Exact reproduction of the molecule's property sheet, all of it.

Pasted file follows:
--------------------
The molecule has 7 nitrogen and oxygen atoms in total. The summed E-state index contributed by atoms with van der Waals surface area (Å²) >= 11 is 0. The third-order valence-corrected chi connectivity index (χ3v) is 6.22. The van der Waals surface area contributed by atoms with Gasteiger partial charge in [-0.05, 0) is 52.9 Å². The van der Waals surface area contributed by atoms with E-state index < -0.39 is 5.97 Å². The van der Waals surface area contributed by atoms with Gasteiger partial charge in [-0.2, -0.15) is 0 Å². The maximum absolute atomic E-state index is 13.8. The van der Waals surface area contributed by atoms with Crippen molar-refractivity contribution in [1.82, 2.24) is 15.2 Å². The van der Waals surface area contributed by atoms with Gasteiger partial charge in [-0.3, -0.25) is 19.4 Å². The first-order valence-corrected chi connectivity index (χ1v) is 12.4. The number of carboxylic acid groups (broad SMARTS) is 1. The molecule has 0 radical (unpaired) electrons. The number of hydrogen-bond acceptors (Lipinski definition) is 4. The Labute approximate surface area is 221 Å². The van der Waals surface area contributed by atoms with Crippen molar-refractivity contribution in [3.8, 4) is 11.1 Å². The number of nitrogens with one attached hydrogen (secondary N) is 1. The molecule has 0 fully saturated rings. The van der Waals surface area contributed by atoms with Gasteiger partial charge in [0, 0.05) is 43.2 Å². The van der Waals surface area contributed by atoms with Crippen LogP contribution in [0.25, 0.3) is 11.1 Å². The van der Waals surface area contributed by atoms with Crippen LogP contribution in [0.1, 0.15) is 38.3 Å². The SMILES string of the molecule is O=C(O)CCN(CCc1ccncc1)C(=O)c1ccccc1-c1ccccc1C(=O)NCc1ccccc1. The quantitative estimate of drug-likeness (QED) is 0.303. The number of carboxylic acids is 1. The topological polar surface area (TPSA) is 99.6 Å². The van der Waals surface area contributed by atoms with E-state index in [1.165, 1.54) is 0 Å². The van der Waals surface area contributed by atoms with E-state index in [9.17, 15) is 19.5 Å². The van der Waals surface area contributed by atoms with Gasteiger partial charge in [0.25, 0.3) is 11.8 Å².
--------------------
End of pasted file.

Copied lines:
The molecule has 7 nitrogen and oxygen atoms in total. The summed E-state index contributed by atoms with van der Waals surface area (Å²) >= 11 is 0. The third-order valence-corrected chi connectivity index (χ3v) is 6.22. The van der Waals surface area contributed by atoms with Gasteiger partial charge in [-0.05, 0) is 52.9 Å². The van der Waals surface area contributed by atoms with E-state index < -0.39 is 5.97 Å². The van der Waals surface area contributed by atoms with Gasteiger partial charge in [-0.2, -0.15) is 0 Å². The maximum absolute atomic E-state index is 13.8. The van der Waals surface area contributed by atoms with Crippen molar-refractivity contribution in [1.82, 2.24) is 15.2 Å². The van der Waals surface area contributed by atoms with Gasteiger partial charge in [-0.3, -0.25) is 19.4 Å². The first-order valence-corrected chi connectivity index (χ1v) is 12.4. The number of carboxylic acid groups (broad SMARTS) is 1. The molecule has 0 radical (unpaired) electrons. The number of hydrogen-bond acceptors (Lipinski definition) is 4. The Labute approximate surface area is 221 Å². The van der Waals surface area contributed by atoms with Crippen molar-refractivity contribution in [3.8, 4) is 11.1 Å². The number of nitrogens with one attached hydrogen (secondary N) is 1. The molecule has 0 fully saturated rings. The van der Waals surface area contributed by atoms with Gasteiger partial charge in [0, 0.05) is 43.2 Å². The van der Waals surface area contributed by atoms with Crippen LogP contribution in [0.25, 0.3) is 11.1 Å². The van der Waals surface area contributed by atoms with Crippen LogP contribution in [0.1, 0.15) is 38.3 Å². The SMILES string of the molecule is O=C(O)CCN(CCc1ccncc1)C(=O)c1ccccc1-c1ccccc1C(=O)NCc1ccccc1. The quantitative estimate of drug-likeness (QED) is 0.303. The number of carboxylic acids is 1. The topological polar surface area (TPSA) is 99.6 Å². The van der Waals surface area contributed by atoms with E-state index in [1.165, 1.54) is 0 Å². The van der Waals surface area contributed by atoms with E-state index in [9.17, 15) is 19.5 Å². The van der Waals surface area contributed by atoms with Gasteiger partial charge in [0.25, 0.3) is 11.8 Å².